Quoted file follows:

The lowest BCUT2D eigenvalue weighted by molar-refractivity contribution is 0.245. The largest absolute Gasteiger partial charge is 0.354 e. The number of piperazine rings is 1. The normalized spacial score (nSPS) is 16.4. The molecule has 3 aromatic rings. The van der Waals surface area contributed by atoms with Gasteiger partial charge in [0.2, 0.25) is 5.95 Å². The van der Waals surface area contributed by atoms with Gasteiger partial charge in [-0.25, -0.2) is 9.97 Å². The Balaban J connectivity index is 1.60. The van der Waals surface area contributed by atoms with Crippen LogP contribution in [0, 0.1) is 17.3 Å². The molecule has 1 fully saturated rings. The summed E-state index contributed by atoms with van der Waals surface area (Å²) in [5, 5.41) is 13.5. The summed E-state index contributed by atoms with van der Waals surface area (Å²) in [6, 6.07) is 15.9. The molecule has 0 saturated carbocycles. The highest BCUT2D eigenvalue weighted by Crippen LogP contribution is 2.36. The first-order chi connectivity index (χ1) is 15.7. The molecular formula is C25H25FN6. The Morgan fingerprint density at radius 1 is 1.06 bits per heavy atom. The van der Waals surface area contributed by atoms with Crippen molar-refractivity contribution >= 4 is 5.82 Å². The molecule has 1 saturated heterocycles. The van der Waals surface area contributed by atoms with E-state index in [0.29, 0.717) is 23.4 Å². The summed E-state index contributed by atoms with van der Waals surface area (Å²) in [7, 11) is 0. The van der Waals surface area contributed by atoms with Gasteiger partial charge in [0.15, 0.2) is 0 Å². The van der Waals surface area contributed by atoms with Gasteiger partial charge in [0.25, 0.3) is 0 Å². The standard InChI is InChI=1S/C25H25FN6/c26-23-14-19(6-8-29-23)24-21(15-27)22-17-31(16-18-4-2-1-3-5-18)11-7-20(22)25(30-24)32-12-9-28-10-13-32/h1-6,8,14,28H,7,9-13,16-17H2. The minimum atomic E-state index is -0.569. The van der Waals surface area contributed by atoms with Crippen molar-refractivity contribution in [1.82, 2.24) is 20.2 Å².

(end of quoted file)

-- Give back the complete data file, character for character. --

The lowest BCUT2D eigenvalue weighted by molar-refractivity contribution is 0.245. The largest absolute Gasteiger partial charge is 0.354 e. The number of piperazine rings is 1. The normalized spacial score (nSPS) is 16.4. The molecule has 3 aromatic rings. The van der Waals surface area contributed by atoms with Gasteiger partial charge in [0.2, 0.25) is 5.95 Å². The van der Waals surface area contributed by atoms with Gasteiger partial charge in [-0.25, -0.2) is 9.97 Å². The Balaban J connectivity index is 1.60. The van der Waals surface area contributed by atoms with Crippen LogP contribution in [0, 0.1) is 17.3 Å². The molecule has 1 fully saturated rings. The summed E-state index contributed by atoms with van der Waals surface area (Å²) in [5, 5.41) is 13.5. The summed E-state index contributed by atoms with van der Waals surface area (Å²) in [6, 6.07) is 15.9. The molecule has 0 saturated carbocycles. The highest BCUT2D eigenvalue weighted by Crippen LogP contribution is 2.36. The first-order chi connectivity index (χ1) is 15.7. The molecular formula is C25H25FN6. The Morgan fingerprint density at radius 1 is 1.06 bits per heavy atom. The van der Waals surface area contributed by atoms with Crippen molar-refractivity contribution >= 4 is 5.82 Å². The molecule has 1 saturated heterocycles. The van der Waals surface area contributed by atoms with E-state index in [0.29, 0.717) is 23.4 Å². The summed E-state index contributed by atoms with van der Waals surface area (Å²) in [7, 11) is 0. The van der Waals surface area contributed by atoms with Gasteiger partial charge in [0.15, 0.2) is 0 Å². The van der Waals surface area contributed by atoms with Gasteiger partial charge in [0.25, 0.3) is 0 Å². The standard InChI is InChI=1S/C25H25FN6/c26-23-14-19(6-8-29-23)24-21(15-27)22-17-31(16-18-4-2-1-3-5-18)11-7-20(22)25(30-24)32-12-9-28-10-13-32/h1-6,8,14,28H,7,9-13,16-17H2. The minimum atomic E-state index is -0.569. The van der Waals surface area contributed by atoms with Crippen molar-refractivity contribution in [1.82, 2.24) is 20.2 Å².